I reasoned that the Deng is a guy who operates best when he has the ball and there is still only one ball allowed on the court at once and in the Clippers’ case, it’s usually monopolized by Baron Davis. Also factoring into my disgust was the fact that Deng is scheduled to make $11.3 million next season, and his contract will pay him approximately $30 million in the three seasons that follow this upcoming one (barring a work stopage, of course).
Don’t get me wrong, Deng is a good player – maybe even a very good player. But that is a lot of money (and cap space) to spend on someone who kind of replicates the game of Eric Gordon, except without the three-point shooting ability.
But then I calmed down and realized that this may be a sign that the Clippers’ management team may have started to realize that they are out of the running for one of the marquee free agents and don’t want to overspend on a second-tier free agent just because they have the available cap space (even though that’s basically the end result of this trade). It’s important for teams to have a realistic perception of themselves and this appears to be evidence that the Clippers have that quality.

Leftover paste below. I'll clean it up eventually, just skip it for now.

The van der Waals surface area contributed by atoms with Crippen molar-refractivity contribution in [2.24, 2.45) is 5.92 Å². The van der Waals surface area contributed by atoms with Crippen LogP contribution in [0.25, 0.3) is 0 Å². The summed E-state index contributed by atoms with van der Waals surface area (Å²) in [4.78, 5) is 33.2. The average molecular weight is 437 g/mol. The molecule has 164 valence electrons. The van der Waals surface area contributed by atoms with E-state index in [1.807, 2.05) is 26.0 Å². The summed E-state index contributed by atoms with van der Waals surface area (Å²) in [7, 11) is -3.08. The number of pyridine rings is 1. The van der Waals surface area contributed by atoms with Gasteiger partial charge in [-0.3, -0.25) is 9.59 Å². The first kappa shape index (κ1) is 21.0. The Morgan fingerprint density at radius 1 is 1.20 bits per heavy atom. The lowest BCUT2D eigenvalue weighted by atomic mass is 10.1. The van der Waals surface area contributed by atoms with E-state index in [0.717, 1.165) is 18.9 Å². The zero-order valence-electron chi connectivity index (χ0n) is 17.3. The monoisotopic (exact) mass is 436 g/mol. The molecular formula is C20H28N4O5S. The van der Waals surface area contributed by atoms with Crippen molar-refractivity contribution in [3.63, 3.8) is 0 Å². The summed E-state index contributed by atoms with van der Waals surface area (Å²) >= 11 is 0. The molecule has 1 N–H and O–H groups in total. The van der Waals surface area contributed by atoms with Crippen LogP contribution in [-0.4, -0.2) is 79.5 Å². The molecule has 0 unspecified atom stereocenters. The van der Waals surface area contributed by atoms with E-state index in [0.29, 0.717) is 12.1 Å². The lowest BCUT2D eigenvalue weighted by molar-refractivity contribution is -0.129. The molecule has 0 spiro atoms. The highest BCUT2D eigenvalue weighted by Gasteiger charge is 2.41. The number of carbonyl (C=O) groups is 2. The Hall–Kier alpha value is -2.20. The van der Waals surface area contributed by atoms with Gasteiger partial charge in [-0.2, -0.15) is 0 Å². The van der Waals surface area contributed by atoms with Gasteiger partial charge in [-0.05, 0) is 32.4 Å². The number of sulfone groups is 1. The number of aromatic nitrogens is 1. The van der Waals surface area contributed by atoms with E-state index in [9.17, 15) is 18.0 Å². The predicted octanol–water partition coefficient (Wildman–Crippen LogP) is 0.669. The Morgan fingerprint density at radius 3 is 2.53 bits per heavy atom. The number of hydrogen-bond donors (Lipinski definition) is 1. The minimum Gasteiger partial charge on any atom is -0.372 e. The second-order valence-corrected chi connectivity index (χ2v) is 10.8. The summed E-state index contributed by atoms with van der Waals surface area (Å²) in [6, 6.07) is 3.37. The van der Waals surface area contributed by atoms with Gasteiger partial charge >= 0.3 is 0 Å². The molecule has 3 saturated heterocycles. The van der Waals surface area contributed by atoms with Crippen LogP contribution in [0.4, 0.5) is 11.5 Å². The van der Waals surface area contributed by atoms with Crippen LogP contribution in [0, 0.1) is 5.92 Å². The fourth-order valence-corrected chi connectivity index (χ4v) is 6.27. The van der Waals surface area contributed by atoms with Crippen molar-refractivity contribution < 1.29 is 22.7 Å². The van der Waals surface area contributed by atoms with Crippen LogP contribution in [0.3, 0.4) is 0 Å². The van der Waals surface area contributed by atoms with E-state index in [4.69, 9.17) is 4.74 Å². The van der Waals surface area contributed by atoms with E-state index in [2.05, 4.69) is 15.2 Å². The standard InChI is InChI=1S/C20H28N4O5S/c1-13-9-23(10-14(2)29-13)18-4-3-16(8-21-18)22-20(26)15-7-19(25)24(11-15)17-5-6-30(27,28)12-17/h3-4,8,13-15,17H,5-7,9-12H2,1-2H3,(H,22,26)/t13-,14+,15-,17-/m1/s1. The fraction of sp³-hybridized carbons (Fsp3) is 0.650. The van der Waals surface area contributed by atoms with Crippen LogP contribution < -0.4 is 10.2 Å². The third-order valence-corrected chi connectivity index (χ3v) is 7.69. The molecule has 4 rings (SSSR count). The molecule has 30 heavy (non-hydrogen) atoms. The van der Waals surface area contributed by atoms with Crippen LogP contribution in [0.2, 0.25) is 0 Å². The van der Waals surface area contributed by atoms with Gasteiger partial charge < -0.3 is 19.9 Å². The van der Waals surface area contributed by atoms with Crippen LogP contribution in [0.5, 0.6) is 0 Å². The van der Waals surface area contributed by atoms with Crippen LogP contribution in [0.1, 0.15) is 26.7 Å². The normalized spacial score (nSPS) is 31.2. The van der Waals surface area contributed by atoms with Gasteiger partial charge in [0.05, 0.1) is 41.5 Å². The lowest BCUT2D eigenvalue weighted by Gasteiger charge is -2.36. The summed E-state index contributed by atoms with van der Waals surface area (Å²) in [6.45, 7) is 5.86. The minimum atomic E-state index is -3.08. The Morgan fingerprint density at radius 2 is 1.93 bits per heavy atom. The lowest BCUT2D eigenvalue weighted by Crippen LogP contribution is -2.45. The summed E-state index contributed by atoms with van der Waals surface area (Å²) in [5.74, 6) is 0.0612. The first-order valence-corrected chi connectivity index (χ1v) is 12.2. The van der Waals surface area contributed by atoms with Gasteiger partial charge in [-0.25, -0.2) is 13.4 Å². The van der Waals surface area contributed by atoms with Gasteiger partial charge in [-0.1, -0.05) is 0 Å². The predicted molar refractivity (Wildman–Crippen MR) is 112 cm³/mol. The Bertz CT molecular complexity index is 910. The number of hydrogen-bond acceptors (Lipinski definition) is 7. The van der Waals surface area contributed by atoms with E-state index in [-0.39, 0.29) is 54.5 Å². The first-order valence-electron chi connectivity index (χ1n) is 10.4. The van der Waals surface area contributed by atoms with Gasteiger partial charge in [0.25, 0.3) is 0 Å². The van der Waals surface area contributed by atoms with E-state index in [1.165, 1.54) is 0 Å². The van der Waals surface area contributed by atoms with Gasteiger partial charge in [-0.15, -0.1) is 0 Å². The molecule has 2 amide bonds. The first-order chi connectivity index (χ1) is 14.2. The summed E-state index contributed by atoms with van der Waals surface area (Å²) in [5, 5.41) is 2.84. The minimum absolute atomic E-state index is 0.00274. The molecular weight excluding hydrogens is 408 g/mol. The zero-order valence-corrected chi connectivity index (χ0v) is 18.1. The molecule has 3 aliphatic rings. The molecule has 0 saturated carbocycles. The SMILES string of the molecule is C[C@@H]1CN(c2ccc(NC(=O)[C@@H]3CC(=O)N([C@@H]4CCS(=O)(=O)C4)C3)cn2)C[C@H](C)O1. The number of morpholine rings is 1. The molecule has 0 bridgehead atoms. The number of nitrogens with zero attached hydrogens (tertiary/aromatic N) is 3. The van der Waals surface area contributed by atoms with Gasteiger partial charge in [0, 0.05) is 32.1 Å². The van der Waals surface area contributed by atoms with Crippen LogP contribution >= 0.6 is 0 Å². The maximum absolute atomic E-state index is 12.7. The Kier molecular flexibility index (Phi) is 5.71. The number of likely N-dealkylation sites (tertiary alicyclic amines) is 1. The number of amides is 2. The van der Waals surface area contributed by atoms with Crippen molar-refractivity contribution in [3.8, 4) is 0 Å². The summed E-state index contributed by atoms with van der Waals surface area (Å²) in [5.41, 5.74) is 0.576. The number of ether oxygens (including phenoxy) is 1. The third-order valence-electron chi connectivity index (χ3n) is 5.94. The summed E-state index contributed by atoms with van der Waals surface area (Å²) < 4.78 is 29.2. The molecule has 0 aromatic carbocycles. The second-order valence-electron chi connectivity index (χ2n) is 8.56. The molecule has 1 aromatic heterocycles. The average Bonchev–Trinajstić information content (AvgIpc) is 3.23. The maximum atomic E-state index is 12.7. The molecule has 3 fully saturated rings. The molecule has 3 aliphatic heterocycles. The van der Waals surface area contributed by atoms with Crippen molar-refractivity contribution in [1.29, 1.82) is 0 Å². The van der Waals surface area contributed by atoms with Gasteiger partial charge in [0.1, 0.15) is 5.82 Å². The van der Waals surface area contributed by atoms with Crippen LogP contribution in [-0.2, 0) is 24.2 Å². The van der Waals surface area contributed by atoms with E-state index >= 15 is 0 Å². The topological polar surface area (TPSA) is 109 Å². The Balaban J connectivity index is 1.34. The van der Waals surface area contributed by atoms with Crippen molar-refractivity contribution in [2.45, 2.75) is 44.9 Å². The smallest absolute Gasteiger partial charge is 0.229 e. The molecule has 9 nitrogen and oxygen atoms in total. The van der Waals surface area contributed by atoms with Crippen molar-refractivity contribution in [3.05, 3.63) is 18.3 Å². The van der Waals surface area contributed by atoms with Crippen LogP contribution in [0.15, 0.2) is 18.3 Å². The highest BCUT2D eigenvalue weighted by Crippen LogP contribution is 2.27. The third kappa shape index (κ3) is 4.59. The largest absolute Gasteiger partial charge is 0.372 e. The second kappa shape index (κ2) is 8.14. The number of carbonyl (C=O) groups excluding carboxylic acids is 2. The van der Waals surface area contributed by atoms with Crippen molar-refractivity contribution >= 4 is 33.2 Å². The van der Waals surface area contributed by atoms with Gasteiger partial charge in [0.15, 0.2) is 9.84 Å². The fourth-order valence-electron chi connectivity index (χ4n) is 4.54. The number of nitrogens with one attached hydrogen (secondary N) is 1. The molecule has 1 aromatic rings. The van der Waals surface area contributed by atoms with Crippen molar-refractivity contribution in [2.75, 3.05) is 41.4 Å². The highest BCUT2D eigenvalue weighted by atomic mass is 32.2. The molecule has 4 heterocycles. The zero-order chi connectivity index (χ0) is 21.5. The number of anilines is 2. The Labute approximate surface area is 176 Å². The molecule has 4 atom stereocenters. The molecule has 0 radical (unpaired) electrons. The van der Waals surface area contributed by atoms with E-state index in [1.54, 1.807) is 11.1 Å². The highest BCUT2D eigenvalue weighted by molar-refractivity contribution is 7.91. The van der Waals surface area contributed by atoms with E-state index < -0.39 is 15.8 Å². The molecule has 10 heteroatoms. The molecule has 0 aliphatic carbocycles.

So trading out of the 8 spot in the draft to the 17th spot means the team wasn’t set on investing the money and playing time on someone who is unproven at the pro level.
Figuring they can overpay someone who has proven themself to be a more-than capable pro might just be a step towards sanity.